Film Studies

By Frank Bolger - Last update

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Film occupies a central position among the more popular art forms. It is inclusive and accessible. While the film industry is built around the form acting as a source of entertainment, it offers much more: it allows us to observe and experience different places, events, and people; it affords us a way of empathising with others and of escaping; it challenges our assumptions and educates us.

What s involved

Film Studies courses are designed to teach students how to read and analyse films. By engaging with the critical, theoretical and historical debates that have accompanied the evolution of the cinema, students will learn how to place film content into context, enrich their understanding of how films come into being, how they respond to the world, and what they attempt to communicate to the viewer.

Students that are serious about studying film have the option of enrolling on a part-time Degree in Film Studies. Such courses cover the subject thoroughly by taking an interdisciplinary approach that may incorporate elements of philosophy, history, literature, politics and sociology. Film Studies courses typically involve wide-ranging and contextual modules such as Contemporary World Cinema, Understanding Film and Film in the Digital Age.

Though courses in Film Studies are theoretical in nature students are taught how to respond critically (rather than emotionally) to on-screen stimulus some will also include a practical aspect. This may include tuition in areas such as digital imaging, editing, post-production and even script development.

Because of the academic nature of Film Studies programmes, students will need to develop good organisational and time management skills, as well as acquire a variety of other key competencies such as written and verbal communication skills, a capacity for public speaking and presentations, and project management and IT skills.

Why do it

Those who enrol on a part-time Film Studies programme generally do so out of a genuine passion for the subject. Because film is constantly evolving as an art form, there will always be new aspects to be examined and debates to be had whether these relate to screen trends, censorship issues or the impact of digital technology. A course in Film Studies will deepen your appreciation of the subject and the issues related to it.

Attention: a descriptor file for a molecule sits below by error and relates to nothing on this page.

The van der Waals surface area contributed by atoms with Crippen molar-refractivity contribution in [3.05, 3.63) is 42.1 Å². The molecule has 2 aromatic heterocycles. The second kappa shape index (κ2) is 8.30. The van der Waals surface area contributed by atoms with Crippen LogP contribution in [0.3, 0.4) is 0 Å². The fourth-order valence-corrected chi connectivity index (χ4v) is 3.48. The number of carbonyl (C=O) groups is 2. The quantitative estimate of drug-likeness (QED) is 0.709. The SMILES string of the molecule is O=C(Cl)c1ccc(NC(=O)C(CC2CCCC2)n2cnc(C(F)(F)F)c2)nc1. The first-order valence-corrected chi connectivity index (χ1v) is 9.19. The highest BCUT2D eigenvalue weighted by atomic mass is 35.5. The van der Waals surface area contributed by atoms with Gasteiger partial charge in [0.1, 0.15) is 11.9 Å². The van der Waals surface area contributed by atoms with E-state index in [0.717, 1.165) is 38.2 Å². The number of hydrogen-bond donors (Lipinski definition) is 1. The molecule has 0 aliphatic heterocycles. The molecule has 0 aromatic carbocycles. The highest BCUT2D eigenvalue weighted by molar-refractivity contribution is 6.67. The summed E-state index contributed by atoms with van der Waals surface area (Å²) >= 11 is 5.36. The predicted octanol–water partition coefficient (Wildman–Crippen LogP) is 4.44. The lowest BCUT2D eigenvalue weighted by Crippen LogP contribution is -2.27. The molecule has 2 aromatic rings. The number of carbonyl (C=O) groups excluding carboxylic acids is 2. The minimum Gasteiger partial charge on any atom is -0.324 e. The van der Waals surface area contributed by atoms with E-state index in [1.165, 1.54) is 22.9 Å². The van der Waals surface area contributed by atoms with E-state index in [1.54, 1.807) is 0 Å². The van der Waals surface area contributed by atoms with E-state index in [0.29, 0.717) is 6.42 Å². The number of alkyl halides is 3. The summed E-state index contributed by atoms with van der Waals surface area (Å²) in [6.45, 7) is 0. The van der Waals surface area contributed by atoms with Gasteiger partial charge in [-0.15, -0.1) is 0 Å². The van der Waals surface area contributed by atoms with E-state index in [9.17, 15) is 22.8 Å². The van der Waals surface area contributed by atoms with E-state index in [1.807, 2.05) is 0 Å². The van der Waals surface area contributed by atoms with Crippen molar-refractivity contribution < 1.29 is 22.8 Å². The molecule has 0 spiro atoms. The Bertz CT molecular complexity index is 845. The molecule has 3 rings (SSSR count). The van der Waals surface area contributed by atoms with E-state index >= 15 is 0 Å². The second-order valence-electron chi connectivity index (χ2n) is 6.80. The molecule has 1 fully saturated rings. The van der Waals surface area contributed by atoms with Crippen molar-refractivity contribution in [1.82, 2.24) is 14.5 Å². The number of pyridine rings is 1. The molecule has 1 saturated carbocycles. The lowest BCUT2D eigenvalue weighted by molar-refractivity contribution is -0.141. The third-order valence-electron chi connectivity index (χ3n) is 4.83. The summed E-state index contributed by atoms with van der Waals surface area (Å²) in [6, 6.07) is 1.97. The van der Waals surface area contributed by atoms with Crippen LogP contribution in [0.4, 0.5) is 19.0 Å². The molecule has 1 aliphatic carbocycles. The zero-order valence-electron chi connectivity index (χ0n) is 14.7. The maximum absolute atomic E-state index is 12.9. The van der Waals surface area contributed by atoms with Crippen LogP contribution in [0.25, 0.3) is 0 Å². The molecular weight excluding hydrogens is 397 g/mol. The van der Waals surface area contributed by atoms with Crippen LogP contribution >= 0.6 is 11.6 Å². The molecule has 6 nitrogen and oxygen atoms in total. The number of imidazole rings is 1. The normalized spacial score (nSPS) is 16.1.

What comes next

Because Film Studies students will have developed their critical and analytical skills to a high degree, they can progress to postgraduate study in areas directly related to the study of Film or other cognate subjects. While further study is a valid option, graduates of Film Studies courses are also well-placed to find move into a variety of creative and cultural industries including film and film-related employment, advertising, marketing, public relations, journalism, publishing, and broadcasting. In addition, the acquisition of practical production skills also increases the variety of potential career destinations by facilitating access to jobs in development, production, post-production and distribution.

Those looking to find work in the film industry may begin their journey by starting on an internship or taking a non-paying position just for the sake of work experience. Some course providers may provide assistance in finding such positions.

At a glance

Courses in Film Studies are interdisciplinary and may touch on areas such as philosophy, literature and politics.

Part-time Degrees in Film Studies are generally run over the course of four years, with students attending classes twice a week.



Frank Bolger

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